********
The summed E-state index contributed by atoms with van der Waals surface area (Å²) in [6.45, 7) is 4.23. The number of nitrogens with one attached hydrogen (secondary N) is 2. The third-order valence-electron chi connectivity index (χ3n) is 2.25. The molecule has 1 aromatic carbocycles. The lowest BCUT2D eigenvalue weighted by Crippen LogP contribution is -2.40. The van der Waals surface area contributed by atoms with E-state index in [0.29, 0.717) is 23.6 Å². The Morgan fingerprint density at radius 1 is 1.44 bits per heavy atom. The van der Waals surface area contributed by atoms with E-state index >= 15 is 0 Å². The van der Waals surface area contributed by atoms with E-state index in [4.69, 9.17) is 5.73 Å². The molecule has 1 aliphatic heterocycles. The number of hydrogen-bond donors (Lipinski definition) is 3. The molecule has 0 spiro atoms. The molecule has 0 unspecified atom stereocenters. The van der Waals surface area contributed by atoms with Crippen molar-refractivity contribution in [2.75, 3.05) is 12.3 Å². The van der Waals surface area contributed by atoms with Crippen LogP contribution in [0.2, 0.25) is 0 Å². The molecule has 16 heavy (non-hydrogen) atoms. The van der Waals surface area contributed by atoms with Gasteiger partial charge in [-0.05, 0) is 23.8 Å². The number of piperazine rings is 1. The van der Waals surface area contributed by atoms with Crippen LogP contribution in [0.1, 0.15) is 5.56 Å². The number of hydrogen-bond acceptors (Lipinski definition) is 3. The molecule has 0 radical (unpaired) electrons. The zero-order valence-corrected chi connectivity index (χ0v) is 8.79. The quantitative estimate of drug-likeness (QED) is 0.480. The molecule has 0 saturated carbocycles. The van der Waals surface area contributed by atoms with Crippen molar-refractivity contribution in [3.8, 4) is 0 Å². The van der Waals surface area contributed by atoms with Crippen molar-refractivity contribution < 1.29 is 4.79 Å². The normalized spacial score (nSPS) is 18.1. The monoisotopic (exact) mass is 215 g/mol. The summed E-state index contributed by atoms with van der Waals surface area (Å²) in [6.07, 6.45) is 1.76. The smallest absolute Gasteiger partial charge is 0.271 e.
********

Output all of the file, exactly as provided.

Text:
The summed E-state index contributed by atoms with van der Waals surface area (Å²) in [6.45, 7) is 4.23. The number of nitrogens with one attached hydrogen (secondary N) is 2. The third-order valence-electron chi connectivity index (χ3n) is 2.25. The molecule has 1 aromatic carbocycles. The lowest BCUT2D eigenvalue weighted by Crippen LogP contribution is -2.40. The van der Waals surface area contributed by atoms with E-state index in [0.29, 0.717) is 23.6 Å². The Morgan fingerprint density at radius 1 is 1.44 bits per heavy atom. The van der Waals surface area contributed by atoms with E-state index >= 15 is 0 Å². The van der Waals surface area contributed by atoms with E-state index in [4.69, 9.17) is 5.73 Å². The molecule has 1 aliphatic heterocycles. The number of hydrogen-bond donors (Lipinski definition) is 3. The molecule has 0 spiro atoms. The molecule has 0 unspecified atom stereocenters. The van der Waals surface area contributed by atoms with Crippen molar-refractivity contribution in [2.75, 3.05) is 12.3 Å². The van der Waals surface area contributed by atoms with Crippen LogP contribution in [0.2, 0.25) is 0 Å². The molecule has 16 heavy (non-hydrogen) atoms. The van der Waals surface area contributed by atoms with Gasteiger partial charge in [-0.05, 0) is 23.8 Å². The number of piperazine rings is 1. The van der Waals surface area contributed by atoms with Crippen LogP contribution in [0.1, 0.15) is 5.56 Å². The number of hydrogen-bond acceptors (Lipinski definition) is 3. The molecule has 0 radical (unpaired) electrons. The zero-order valence-corrected chi connectivity index (χ0v) is 8.79. The quantitative estimate of drug-likeness (QED) is 0.480. The molecule has 0 saturated carbocycles. The van der Waals surface area contributed by atoms with Crippen molar-refractivity contribution in [3.8, 4) is 0 Å². The van der Waals surface area contributed by atoms with Crippen molar-refractivity contribution < 1.29 is 4.79 Å². The normalized spacial score (nSPS) is 18.1. The monoisotopic (exact) mass is 215 g/mol. The summed E-state index contributed by atoms with van der Waals surface area (Å²) in [6.07, 6.45) is 1.76. The smallest absolute Gasteiger partial charge is 0.271 e.